This is an archived article that was published on sltrib.com in 2012, and information in the article may be outdated. It is provided only for personal research purposes and may not be reprinted.
The tough drama "Compliance" fostered walkouts and shouting matches when it debuted at this year's Sundance Film Festival, and it's certainly a movie that's easier to think about than to sit through.
Inspired by a real-life case, it starts with Sandra (Ann Dowd), the harried manager of an Ohio fast-food restaurant, answering a phone call from someone claiming to be a cop. This "cop," we soon learn, is a prankster (played by Pat Healy) who accuses one of Sandra's employees, 19-year-old Becky (Dreama Walker), of stealing from a customer. The "cop" alternates between flattery and an authoritative air to get Sandra to strip-search Becky in what becomes the first of an increasingly degrading series of actions.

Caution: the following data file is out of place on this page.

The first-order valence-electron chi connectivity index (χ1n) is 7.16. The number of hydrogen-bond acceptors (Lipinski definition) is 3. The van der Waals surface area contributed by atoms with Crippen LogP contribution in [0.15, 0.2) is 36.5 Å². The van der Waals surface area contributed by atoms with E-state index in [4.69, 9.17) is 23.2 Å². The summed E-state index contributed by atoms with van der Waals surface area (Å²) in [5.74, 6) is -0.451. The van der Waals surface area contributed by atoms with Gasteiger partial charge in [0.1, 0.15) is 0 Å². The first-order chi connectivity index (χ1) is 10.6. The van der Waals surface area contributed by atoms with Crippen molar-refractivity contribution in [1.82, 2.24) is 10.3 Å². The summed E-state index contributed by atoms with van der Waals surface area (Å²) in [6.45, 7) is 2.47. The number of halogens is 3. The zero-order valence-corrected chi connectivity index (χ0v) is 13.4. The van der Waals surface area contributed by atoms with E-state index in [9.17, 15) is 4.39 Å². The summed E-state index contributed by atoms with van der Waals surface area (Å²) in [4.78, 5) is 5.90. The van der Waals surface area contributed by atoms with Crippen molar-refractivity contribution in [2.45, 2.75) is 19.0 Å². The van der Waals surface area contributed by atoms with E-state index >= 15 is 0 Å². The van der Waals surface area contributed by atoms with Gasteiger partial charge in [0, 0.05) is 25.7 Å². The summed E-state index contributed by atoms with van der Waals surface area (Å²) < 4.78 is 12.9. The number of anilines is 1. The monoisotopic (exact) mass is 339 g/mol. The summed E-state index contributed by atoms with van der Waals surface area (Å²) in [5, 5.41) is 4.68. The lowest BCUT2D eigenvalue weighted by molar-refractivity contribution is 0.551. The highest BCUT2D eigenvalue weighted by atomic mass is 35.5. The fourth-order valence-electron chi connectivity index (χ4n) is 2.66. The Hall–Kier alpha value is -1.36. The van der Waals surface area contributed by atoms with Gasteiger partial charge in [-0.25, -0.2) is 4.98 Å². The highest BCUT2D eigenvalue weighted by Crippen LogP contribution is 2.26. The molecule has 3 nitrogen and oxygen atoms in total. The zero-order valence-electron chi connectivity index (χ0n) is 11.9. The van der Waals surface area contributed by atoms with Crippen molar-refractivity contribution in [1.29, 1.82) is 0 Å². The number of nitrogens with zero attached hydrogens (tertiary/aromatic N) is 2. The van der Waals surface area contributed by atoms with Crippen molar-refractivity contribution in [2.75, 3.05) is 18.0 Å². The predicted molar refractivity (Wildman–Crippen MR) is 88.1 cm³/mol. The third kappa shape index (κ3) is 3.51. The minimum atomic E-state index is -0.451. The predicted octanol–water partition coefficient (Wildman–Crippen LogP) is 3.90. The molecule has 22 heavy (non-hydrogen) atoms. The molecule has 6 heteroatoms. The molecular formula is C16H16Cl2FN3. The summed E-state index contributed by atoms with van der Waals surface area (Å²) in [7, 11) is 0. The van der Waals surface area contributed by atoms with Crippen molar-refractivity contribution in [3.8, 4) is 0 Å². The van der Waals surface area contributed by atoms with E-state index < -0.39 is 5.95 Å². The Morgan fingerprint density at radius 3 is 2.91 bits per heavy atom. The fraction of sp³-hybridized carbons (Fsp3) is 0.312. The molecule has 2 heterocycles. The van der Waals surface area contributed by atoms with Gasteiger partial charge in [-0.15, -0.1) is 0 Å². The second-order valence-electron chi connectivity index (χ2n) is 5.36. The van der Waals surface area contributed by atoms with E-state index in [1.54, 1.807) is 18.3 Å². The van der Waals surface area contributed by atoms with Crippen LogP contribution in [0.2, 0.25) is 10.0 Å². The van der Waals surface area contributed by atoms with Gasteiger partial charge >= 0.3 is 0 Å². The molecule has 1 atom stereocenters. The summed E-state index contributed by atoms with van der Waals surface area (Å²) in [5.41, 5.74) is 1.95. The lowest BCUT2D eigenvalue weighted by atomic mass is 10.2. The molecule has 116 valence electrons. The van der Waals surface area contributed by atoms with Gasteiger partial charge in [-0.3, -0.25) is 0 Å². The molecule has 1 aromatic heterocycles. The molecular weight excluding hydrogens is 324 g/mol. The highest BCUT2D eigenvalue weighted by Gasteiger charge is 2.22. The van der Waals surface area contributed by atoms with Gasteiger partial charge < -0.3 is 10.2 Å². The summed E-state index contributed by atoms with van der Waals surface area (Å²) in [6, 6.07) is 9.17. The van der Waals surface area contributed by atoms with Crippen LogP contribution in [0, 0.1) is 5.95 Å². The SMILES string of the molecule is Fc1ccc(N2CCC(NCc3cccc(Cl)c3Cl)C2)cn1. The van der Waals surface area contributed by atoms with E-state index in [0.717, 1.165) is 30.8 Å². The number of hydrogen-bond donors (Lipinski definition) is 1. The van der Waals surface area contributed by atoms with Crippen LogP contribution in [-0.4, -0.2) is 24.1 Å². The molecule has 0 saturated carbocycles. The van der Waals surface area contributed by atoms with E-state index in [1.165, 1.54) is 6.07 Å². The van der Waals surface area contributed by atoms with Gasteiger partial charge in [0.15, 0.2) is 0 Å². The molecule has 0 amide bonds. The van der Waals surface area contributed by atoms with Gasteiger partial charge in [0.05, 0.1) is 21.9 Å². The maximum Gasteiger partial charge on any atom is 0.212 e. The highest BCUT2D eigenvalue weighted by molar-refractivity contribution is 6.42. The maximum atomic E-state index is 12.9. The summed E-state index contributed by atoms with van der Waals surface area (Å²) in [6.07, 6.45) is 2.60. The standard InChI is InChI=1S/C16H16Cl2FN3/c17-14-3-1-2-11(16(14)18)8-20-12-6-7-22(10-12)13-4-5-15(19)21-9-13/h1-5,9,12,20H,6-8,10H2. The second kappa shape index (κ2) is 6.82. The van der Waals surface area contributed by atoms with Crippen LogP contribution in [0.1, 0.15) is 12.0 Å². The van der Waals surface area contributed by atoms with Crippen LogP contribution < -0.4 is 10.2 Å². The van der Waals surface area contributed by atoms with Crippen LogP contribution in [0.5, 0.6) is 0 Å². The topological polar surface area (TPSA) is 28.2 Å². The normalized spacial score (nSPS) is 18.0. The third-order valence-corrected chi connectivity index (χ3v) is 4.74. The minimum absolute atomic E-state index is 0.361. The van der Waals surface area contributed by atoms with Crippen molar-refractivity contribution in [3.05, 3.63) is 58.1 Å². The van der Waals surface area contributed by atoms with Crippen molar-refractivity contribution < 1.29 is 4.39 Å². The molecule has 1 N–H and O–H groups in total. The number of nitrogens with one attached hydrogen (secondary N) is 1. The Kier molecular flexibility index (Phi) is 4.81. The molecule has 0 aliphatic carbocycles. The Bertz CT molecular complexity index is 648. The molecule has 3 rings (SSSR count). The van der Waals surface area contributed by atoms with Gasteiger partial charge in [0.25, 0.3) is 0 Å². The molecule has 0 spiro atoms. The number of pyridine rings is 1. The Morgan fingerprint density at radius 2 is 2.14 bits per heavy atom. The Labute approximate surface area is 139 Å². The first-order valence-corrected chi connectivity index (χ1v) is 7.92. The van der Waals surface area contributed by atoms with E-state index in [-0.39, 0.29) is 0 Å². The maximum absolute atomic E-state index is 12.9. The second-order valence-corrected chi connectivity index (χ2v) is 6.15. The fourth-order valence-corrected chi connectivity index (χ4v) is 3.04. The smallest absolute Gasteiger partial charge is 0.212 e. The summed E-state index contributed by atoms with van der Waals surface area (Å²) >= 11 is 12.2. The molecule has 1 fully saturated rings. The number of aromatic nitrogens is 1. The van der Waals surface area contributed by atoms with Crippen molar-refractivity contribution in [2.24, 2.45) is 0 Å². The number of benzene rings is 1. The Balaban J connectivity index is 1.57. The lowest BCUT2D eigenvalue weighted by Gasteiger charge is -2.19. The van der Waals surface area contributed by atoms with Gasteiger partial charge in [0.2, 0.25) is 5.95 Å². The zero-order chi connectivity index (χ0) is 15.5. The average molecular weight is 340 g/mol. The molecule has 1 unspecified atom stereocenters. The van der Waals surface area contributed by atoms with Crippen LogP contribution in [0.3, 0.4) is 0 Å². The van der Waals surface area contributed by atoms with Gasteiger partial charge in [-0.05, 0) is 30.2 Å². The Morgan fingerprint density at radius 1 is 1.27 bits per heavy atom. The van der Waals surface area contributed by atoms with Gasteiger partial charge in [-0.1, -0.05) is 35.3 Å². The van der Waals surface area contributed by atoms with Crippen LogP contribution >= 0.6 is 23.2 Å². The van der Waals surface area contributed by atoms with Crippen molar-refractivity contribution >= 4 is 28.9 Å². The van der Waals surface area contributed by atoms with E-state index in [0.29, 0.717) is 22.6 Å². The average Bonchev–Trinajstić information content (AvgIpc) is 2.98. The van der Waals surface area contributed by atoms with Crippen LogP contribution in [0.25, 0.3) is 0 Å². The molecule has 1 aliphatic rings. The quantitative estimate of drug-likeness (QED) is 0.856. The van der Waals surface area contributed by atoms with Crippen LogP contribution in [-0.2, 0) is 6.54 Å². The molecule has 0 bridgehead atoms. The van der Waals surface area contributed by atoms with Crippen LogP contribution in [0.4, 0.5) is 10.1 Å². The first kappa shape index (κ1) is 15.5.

Writer-director Craig Zobel unfolds the story nearly in real-time, with long artful camera shots that build the tension in this sadistic battle of wills. The lurid tone nearly overpowers the movie's message about people's willingness to let authority figures override personal morality. But Dowd's performance showing Sandra's eagerness to please the "cop" and her hesitancy to follow orders burns in the mind long after the movie's over.
Opens Friday, Sept. 28, at the Tower Theatre; rated R for language and sexual content/nudity; 90 minutes. For more movie reviews, visit nowsaltlake.com/movies.